Around this time of year, I would normally expect to be restarting my studies. This year, however, I have decided to take a break from the course. This is for a number of reasons, but most of all it’s because I feel that I would benefit at this point from some more practical experience in order to put the skills which I have learned to use in real situations. My studies have involved a lot of work on sample classifications, reports on imaginary scenarios and a lot of thinking about the theoretical side of knowledge organisation, but applying these is a very different skill. Luckily there is an archive reasonably close to where I live, and back in July they just happened to be asking for volunteers to help catalogue some of their small collection.
Yes, results are finally in and I’m relieved to say that I’ve passed the first year! I could exit now with a graduate certificate, but I’m opting to carry on to the next year for the diploma, and then hopefully onto the final year for the full masters. That means that in September it’s going to start all over again, but hopefully this time with a bit more knowledge and experience under my belt.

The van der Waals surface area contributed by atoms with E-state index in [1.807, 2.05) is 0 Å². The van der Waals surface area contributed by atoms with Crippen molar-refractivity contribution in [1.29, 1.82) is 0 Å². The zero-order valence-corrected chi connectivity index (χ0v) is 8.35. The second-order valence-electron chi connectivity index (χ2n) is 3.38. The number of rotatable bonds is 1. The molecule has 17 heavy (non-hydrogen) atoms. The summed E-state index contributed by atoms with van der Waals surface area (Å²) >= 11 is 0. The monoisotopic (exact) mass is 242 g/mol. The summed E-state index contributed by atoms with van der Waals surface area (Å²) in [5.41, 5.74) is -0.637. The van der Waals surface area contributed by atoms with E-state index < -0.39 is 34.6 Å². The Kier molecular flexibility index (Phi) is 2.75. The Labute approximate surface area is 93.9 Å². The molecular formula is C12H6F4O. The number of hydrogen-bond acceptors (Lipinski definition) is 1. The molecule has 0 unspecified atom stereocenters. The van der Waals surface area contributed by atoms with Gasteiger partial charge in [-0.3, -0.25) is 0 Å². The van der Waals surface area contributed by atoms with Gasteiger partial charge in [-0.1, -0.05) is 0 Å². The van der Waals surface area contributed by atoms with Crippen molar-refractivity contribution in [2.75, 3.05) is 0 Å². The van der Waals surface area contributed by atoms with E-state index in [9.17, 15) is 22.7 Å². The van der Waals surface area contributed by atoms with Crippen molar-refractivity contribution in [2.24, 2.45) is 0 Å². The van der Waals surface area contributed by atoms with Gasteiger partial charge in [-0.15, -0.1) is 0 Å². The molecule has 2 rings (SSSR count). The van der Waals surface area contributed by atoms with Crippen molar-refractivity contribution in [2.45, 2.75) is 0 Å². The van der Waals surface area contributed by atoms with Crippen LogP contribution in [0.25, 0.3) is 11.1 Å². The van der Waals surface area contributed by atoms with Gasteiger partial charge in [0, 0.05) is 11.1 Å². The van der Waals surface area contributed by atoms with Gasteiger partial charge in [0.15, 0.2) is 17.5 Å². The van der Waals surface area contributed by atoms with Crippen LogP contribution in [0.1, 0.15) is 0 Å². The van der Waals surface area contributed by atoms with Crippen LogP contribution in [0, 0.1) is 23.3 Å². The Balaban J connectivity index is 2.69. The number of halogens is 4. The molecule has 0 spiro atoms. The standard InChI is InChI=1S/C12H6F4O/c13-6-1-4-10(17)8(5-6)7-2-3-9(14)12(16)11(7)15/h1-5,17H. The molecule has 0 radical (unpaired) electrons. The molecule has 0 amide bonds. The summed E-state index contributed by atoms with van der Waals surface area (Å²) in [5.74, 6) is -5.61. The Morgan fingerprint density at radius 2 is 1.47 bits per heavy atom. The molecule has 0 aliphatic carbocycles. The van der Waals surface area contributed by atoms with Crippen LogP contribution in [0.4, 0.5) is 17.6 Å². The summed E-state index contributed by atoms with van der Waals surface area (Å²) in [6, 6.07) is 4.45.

Well, this blog has suffered a small lapse! What with starting my course in September, reading what felt like hundreds of books’ worth of materials and completing two 3000-word assignments, there hasn’t been a lot of time left over. However, with Christmas out of the way I’m now between semesters, so I finally have a bit more time for an update before the next one starts in February.
As a prelude to starting my course, I recently enrolled on a separate Information Science course with Coursera. They host MOOCs in a variety of subjects, all provided free by various universities around the world. There’s been a lot said about MOOCs, and depending on whom you believe they are either the future of learning or yet another sign pointing to the end of civilisation. Of course I’m biased, having just signed up to an online Masters, but I do think there is something to be said for online courses. The traditional attendance-based way of learning is of course very good but for those who can’t attend because of time pressures or just practicalities, the online mode provides a vital access point to education which they wouldn’t otherwise have.